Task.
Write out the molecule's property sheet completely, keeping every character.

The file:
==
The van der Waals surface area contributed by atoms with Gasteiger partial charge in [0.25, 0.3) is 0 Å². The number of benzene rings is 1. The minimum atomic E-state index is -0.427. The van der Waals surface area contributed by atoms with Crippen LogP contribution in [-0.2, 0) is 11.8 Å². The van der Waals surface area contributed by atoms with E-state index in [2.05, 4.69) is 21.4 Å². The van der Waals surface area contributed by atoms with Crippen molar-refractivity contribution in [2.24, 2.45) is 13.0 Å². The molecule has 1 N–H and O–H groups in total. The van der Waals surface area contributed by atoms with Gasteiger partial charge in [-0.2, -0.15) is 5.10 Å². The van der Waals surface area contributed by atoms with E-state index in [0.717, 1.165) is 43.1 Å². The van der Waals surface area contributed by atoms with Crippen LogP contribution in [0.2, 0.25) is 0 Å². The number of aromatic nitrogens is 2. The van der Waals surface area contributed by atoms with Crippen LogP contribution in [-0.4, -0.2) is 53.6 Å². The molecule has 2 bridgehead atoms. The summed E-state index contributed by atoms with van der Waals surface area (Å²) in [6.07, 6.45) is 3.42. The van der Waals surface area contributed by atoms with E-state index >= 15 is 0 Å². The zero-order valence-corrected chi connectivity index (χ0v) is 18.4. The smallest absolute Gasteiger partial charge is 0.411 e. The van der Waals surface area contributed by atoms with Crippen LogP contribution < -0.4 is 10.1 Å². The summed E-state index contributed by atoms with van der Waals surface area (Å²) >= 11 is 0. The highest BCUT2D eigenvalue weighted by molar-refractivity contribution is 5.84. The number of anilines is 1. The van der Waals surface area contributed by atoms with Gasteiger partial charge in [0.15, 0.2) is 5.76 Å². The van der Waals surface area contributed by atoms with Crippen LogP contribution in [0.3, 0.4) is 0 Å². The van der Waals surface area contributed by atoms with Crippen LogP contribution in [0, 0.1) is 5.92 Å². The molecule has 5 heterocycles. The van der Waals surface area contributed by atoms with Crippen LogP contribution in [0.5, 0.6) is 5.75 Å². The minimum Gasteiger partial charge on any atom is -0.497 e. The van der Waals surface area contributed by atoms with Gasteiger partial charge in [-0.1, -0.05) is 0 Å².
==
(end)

The van der Waals surface area contributed by atoms with Gasteiger partial charge in [0.25, 0.3) is 0 Å². The number of benzene rings is 1. The minimum atomic E-state index is -0.427. The van der Waals surface area contributed by atoms with Crippen LogP contribution in [-0.2, 0) is 11.8 Å². The van der Waals surface area contributed by atoms with E-state index in [2.05, 4.69) is 21.4 Å². The van der Waals surface area contributed by atoms with Crippen molar-refractivity contribution in [2.24, 2.45) is 13.0 Å². The molecule has 1 N–H and O–H groups in total. The van der Waals surface area contributed by atoms with Gasteiger partial charge in [-0.2, -0.15) is 5.10 Å². The van der Waals surface area contributed by atoms with E-state index in [0.717, 1.165) is 43.1 Å². The van der Waals surface area contributed by atoms with Crippen LogP contribution in [0.2, 0.25) is 0 Å². The number of aromatic nitrogens is 2. The van der Waals surface area contributed by atoms with Crippen LogP contribution in [-0.4, -0.2) is 53.6 Å². The molecule has 2 bridgehead atoms. The summed E-state index contributed by atoms with van der Waals surface area (Å²) in [6.07, 6.45) is 3.42. The van der Waals surface area contributed by atoms with E-state index >= 15 is 0 Å². The zero-order valence-corrected chi connectivity index (χ0v) is 18.4. The smallest absolute Gasteiger partial charge is 0.411 e. The van der Waals surface area contributed by atoms with Crippen LogP contribution < -0.4 is 10.1 Å². The summed E-state index contributed by atoms with van der Waals surface area (Å²) >= 11 is 0. The highest BCUT2D eigenvalue weighted by molar-refractivity contribution is 5.84. The number of anilines is 1. The van der Waals surface area contributed by atoms with Gasteiger partial charge in [0.15, 0.2) is 5.76 Å². The van der Waals surface area contributed by atoms with Crippen LogP contribution in [0.3, 0.4) is 0 Å². The van der Waals surface area contributed by atoms with Crippen LogP contribution in [0, 0.1) is 5.92 Å². The molecule has 5 heterocycles. The van der Waals surface area contributed by atoms with Crippen LogP contribution in [0.5, 0.6) is 5.75 Å². The minimum Gasteiger partial charge on any atom is -0.497 e. The van der Waals surface area contributed by atoms with Gasteiger partial charge in [-0.1, -0.05) is 0 Å².